This movie has gone through several permutations.

It was supposed to come out in 2015. It was originally a straight-ahead comedy with a different writer and director.

Now it's a musical with Justin Timberlake on board to handle musical chores, animation veteran Mike Mitchell directing, and Erica Rivinoja in to do the screenplay. It comes out this November.

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Wednesday, January 27, 2016

Board Artists

At last night's General Membership Meeting, there was a lengthy back-and-forth on storyboard artists, their current pressures and current schedules.

Show schedules are too short.

Production people want way more panels than a "Bill Peet" style board. You have to almost animated the action for the animatic.

In features, they throw out part of a sequence and want you to reboard three new pages of script Friday to Monday, so you work all weekend.

There are feature supervisors who brag on-line that they're working on a show until 2 A.M.

Artists work unpaid overtime because they're afraid they'll get laid off if they don't keep the quality up and meet the show's deadlines.

New board artists come in and have no problem working late for no pay. They're happy to be working and have a job. ...

The issues that cropped up at yesterday's gathering are much the same as those here, a couple of years ago. Among the complaints then:

1) Cramped work schedules.

2) The general corporate/department rule (with exceptions) that: "There's NO money in the budget for overtime, so DON'T ASK."

3) The issue of multi-tasking. Board artists today often have to A) Design, B) Be layout artists, C) Work as animatics editors, D) Pose out animation. ...

Members noted that a lot of artists are frightened of losing their jobs, and so work uncompensated overtime to hang onto their jobs.

The Business Representative (me) responded that studios complain that they can't find skilled, experienced board artists now, so there is not a lot of truth to the fear of layoff.

(Another artist said that he knows of a slow co-worker who has been late with his assigned shows time and again, yet has never been laid off. In fact, the artist has seldom if ever heard of anyone being laid off because of slowness.)

My take: Evolving technologies have made storyboarding more challenging over time. Paper story and production boards are finit. Animatics (digital story reels with demi animation, layouts, sound effects, voice tracks) are the coin of the realm.

Production management expects a lot more drawing, acting and movement in digital story reels than it did fifteen years ago. The observations that a "Bill Peet storyboard" wouldn't work today is right as regards the number of drawings a modern board requires, but not right as regards acting and image quality.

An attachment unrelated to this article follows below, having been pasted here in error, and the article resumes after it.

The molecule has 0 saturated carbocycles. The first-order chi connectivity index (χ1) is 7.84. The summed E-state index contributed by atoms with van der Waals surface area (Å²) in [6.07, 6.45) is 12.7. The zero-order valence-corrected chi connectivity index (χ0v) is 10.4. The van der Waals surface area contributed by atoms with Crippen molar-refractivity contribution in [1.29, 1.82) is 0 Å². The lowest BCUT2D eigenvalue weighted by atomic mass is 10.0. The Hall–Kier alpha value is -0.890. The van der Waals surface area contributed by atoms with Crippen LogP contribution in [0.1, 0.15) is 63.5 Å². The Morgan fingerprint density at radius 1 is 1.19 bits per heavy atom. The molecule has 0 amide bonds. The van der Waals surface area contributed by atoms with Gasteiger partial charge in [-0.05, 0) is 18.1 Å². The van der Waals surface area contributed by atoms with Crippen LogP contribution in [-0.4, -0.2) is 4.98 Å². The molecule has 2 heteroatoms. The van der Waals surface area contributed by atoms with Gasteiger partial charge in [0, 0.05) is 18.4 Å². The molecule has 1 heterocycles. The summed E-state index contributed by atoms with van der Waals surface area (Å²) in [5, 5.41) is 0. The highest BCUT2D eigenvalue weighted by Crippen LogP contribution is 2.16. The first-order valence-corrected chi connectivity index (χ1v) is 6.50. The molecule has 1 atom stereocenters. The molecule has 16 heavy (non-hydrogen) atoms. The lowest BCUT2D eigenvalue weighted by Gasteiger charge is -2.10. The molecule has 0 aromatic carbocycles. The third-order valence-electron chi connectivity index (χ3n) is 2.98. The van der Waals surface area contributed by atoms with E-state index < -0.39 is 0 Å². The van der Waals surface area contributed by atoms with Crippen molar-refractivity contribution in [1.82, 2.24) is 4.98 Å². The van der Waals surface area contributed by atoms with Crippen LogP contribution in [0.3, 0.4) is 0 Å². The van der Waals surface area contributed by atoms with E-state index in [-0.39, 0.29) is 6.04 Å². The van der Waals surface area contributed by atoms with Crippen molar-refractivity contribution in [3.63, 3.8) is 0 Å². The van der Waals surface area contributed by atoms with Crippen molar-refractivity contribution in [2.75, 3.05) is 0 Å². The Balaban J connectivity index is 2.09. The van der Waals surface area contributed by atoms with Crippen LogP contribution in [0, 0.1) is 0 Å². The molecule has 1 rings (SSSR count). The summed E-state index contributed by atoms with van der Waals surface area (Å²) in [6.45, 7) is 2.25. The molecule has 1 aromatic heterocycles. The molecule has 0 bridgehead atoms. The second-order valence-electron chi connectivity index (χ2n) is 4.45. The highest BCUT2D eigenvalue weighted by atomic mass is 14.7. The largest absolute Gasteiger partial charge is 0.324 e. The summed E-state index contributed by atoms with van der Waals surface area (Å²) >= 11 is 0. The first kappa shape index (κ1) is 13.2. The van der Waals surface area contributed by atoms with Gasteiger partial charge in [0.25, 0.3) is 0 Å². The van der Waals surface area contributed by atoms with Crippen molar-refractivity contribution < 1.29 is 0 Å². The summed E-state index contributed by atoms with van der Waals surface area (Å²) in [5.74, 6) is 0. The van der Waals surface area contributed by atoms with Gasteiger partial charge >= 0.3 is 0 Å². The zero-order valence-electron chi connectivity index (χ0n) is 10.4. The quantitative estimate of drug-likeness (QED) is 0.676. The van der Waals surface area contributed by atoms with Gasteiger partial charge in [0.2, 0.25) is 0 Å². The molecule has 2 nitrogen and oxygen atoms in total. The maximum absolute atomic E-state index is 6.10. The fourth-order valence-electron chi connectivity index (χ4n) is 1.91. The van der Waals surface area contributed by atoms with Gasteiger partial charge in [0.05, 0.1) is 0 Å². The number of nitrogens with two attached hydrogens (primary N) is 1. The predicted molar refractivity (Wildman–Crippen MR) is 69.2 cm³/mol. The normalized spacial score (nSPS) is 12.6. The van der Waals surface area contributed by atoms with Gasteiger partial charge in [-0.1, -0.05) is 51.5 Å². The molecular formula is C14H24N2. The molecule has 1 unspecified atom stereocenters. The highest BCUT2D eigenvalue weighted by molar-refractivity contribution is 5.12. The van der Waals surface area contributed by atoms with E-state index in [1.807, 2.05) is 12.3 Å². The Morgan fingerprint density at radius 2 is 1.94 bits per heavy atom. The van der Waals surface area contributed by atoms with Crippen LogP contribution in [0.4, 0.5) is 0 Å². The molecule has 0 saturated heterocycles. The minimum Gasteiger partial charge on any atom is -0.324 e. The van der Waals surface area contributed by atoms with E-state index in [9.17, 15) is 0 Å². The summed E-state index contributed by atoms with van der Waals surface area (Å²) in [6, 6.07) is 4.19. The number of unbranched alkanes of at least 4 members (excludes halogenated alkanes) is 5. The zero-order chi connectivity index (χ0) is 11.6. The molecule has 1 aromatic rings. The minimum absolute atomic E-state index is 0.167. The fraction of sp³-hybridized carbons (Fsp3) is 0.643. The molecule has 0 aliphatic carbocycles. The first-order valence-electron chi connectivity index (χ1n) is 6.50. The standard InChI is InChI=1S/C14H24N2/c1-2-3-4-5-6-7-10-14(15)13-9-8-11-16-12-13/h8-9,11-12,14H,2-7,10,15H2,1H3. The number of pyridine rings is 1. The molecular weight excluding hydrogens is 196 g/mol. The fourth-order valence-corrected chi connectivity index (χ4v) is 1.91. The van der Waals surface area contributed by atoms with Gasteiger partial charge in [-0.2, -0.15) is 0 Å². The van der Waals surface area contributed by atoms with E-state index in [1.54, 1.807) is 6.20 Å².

What's needed in the workplace is:

1) A culture where no overtime is worked unless it's paid for. ("Forty hours means forty hours.")

2) Sharing of information: Production schedules, wage rates, etc.

3) Collegiality and support.

4) The knowledge that every studio (and every show inside a studio) is somewhat different. (The production manager on Show X is flexible and understanding about problems; the show creator on Show G wants the characters precisely on models and you'd better not be late turning in your work.)

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The trailer for Angry Birds dropped early this morning.

Fergal Reilly and Clay Kaytis are directing AB, a co-endeavor between Sony Pictures Animation/Imageworks and Rovio Animation.

Clay and Fergal are both large talents. Clay was a longtime Disney feature veteran, and served as supervising animator on both Tangled and Bolt. He owns credits on Disney features as animator or assistant on most every feature back to Pocahontas.

Fergal Reilly started his L.A> animation career with Baer Animation in the late eighties, and has worked on a wide variety of feature films, everything from Spiderman 2 and The Longest Yard to The Heffalump Movie, Cloudy With a Chance of Meatballs, and Open Season.

Angry Birds will receive its worldwide release in May.

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Tuesday, January 26, 2016

Exit Softly

... into those fine secondary markets.

The words 'Pixar' and 'flop' are two words that have rarely been seen in the same sentence, unless of course it was discussing how the studio managed to go decades without creating one. That's all changed however, as The Good Dinosaur limps towards the end of its release without recouping its estimated $350 million cost. ... But Pixar seems to be happy to [let] the film quietly fade out of the public's view. ...

It was always bound to happen sometime.

No studio .. as in zero ... nada ... none ... remains in existence over a long span of years without hitting a rough patch. Without making a film that doesn't click and generates red ink instead of profits.

There have actually been a couple of other misfires under the Pixar administration's watchful eye. Planes, from Disney Toons Studios, didn't set the box office on fire. (Although given its cost, the picture likely made money). And Planes II from which good things were expected, completely laid an egg.

But of course, this time out it was mighty Pixar, not a cheap-jack direct-to-video division of the Disney Company on a seedy street in Glendale. When you are a studio batting a thousand, you hate to sully the record.